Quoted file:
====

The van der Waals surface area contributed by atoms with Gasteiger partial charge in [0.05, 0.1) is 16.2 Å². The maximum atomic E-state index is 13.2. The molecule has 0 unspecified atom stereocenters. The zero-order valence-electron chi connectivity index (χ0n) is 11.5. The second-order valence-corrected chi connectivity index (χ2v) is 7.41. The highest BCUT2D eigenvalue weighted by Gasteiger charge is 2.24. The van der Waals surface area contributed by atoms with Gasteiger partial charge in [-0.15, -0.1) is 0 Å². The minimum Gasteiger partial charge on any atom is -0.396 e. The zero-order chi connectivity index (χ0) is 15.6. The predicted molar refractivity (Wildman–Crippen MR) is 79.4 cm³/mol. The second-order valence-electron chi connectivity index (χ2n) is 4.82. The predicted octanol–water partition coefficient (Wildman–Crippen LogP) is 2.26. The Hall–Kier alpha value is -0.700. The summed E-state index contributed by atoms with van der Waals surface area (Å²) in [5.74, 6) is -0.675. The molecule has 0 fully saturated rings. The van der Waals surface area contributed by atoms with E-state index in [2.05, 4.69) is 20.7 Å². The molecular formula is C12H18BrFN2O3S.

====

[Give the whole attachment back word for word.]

The van der Waals surface area contributed by atoms with Gasteiger partial charge in [0.05, 0.1) is 16.2 Å². The maximum atomic E-state index is 13.2. The molecule has 0 unspecified atom stereocenters. The zero-order valence-electron chi connectivity index (χ0n) is 11.5. The second-order valence-corrected chi connectivity index (χ2v) is 7.41. The highest BCUT2D eigenvalue weighted by Gasteiger charge is 2.24. The van der Waals surface area contributed by atoms with Gasteiger partial charge in [-0.15, -0.1) is 0 Å². The minimum Gasteiger partial charge on any atom is -0.396 e. The zero-order chi connectivity index (χ0) is 15.6. The predicted molar refractivity (Wildman–Crippen MR) is 79.4 cm³/mol. The second-order valence-electron chi connectivity index (χ2n) is 4.82. The predicted octanol–water partition coefficient (Wildman–Crippen LogP) is 2.26. The Hall–Kier alpha value is -0.700. The summed E-state index contributed by atoms with van der Waals surface area (Å²) in [5.74, 6) is -0.675. The molecule has 0 fully saturated rings. The van der Waals surface area contributed by atoms with E-state index in [2.05, 4.69) is 20.7 Å². The molecular formula is C12H18BrFN2O3S.